Patent: Ethan Allen

US 28951-RE1268
Specification forming part of Letters Patent No. 28,951, dated July 3, 1860; Reissue No. 1,268, dated February 4, 1862.

To all whom it may concern:

Be it known that I, ETHAN ALLEN, of Worcester, in the State of Massachusetts, have invented a new and useful Improvement in Repeating Fire-Arms; and I do hereby declare that the following is a full, clear, and exact description thereof, reference being had to the accompanying drawings, making part of this specification, in which—

Figure 1 is a side elevation of a pistol on my improved plan; Fig. 2, a longitudinal section, and Fig. 3 a face view of the recoil-plate.

The same letters indicate like parts in all the figures.

My invention relates to that class of fire-arms in which the charges are contained in metallic cartridges inserted into the rear end of a series of chambers extending entirely through a rotating cylinder placed between the rear end of the barrel and a recoil-l late, the said chambers, by the rotation of the cylinder, being brought successively in line with the barrel for firing the charge.

The metallic cartridges used in this class of arms are formed with a projecting rim at the rear end, which rim rests against the rear end of the chamber and between it and the recoil-plate behind. It is important in this class of arms that at the time of the discharge the cartridge should be held in place in its chamber. To insure this the recoil-plate should be in contact, or nearly so, with the rear end of the cartridge at the time of the discharge, to effectually resist the recoil, and thereby retail the cartridge in its chamber. The friction due to the binding of the rear end of the cartridges against the face of the recoil-plate impedes the cylinder and renders it too hard to turn.

The object of my invention is to overcome the difficulty above pointed out; and to this end the nature of my invention consists in forming the recoil-plate so that its surface shall be nearer to the rear end of the cylinder opposite the chamber which is in line with the barrel than elsewhere, so as properly to confine the cartridge during the discharge without binding on the cartridges which are not in line with the barrel, thereby greatly reducing the friction and the amount of power required to turn the cylinder; and with the view to reduce such binding to the smallest practical extent, any invention also consists in making the projection on the recoil-plate, which, as before stated, is in line with the barrel, in the form of an inclined plane, by reason of which form the cylinder will be relieved of the binding due to such projection, so soon as by the rotation of the cylinder the rear end of the cartridge passes by the summit of the projection.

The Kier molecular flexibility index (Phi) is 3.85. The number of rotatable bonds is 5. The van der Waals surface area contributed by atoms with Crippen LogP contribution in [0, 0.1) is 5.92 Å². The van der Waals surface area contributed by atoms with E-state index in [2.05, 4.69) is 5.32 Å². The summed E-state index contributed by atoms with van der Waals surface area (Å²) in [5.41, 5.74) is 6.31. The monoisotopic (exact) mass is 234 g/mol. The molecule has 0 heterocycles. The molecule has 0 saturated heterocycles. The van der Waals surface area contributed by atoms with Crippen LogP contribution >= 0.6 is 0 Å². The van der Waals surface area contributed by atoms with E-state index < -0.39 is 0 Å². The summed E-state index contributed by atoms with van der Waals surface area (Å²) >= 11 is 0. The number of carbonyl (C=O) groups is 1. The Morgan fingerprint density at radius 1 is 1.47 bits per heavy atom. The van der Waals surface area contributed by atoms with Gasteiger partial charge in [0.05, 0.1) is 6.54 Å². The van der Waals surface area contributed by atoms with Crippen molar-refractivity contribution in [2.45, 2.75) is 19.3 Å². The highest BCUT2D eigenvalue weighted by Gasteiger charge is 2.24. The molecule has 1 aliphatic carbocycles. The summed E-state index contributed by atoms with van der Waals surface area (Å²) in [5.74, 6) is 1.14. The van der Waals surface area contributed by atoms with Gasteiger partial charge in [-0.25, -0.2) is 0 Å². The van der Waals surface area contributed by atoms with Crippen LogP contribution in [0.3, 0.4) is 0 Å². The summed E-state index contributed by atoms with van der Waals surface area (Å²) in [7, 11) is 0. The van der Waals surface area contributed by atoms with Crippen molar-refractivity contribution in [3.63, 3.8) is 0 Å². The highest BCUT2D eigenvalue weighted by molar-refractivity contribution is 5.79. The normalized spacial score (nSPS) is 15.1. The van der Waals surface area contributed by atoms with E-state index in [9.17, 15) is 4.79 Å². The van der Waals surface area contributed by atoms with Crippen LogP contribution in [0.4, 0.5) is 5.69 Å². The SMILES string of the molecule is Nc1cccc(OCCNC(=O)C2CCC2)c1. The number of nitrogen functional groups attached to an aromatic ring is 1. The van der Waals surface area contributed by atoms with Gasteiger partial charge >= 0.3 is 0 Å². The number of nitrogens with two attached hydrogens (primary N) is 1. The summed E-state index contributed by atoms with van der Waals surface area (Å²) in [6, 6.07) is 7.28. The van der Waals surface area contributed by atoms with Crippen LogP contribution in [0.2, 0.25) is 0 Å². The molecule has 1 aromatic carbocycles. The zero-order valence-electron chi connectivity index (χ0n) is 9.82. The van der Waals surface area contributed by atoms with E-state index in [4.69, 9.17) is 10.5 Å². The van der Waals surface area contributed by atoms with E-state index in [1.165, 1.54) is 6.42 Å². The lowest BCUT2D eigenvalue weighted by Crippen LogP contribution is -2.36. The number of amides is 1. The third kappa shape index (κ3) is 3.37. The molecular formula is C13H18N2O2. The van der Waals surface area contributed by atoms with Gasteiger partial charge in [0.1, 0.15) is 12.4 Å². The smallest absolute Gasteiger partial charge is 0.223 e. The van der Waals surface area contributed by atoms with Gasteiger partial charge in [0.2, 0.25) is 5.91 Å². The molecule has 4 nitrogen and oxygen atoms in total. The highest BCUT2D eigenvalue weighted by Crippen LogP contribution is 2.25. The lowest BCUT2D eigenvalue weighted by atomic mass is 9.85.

A is the frame of the pistol. B is the cylinder. C is the recoil-plate. D is a projection on the recoil-plate C in the form of at inclined plane.

E is a metallic cartridge. The metallic cartridges E are inserted in the rear end of the chambers, as represented, and as each is brought into position to be discharged it comes in contact at the rear end with the incline D, which holds it in place. The cylinder B revolves from the base of the inclined plane D, which frees the cylinder from the pressure caused by the setting back of the cartridge in being discharged and allows it to turn freely, which is not the case when the recoil-plate is of a level or even surface.

Other parts of the arm, being similar to those in common use, need not be described.

What I claim as my invention, and desire to secure by Letters Patent, is—

1. The combination of a revolving cylinder having its chambers extending entirely through the block, with an unbroken recoil-shield having a projection on its face, as described, and for the purpose set forth.

2. In the said combination, as described, the making of the said projection on the recoil plate in the form of an inclined plane, substantially as and for the purpose specified.


Wm. H. Bishop,
A. D. Lacy.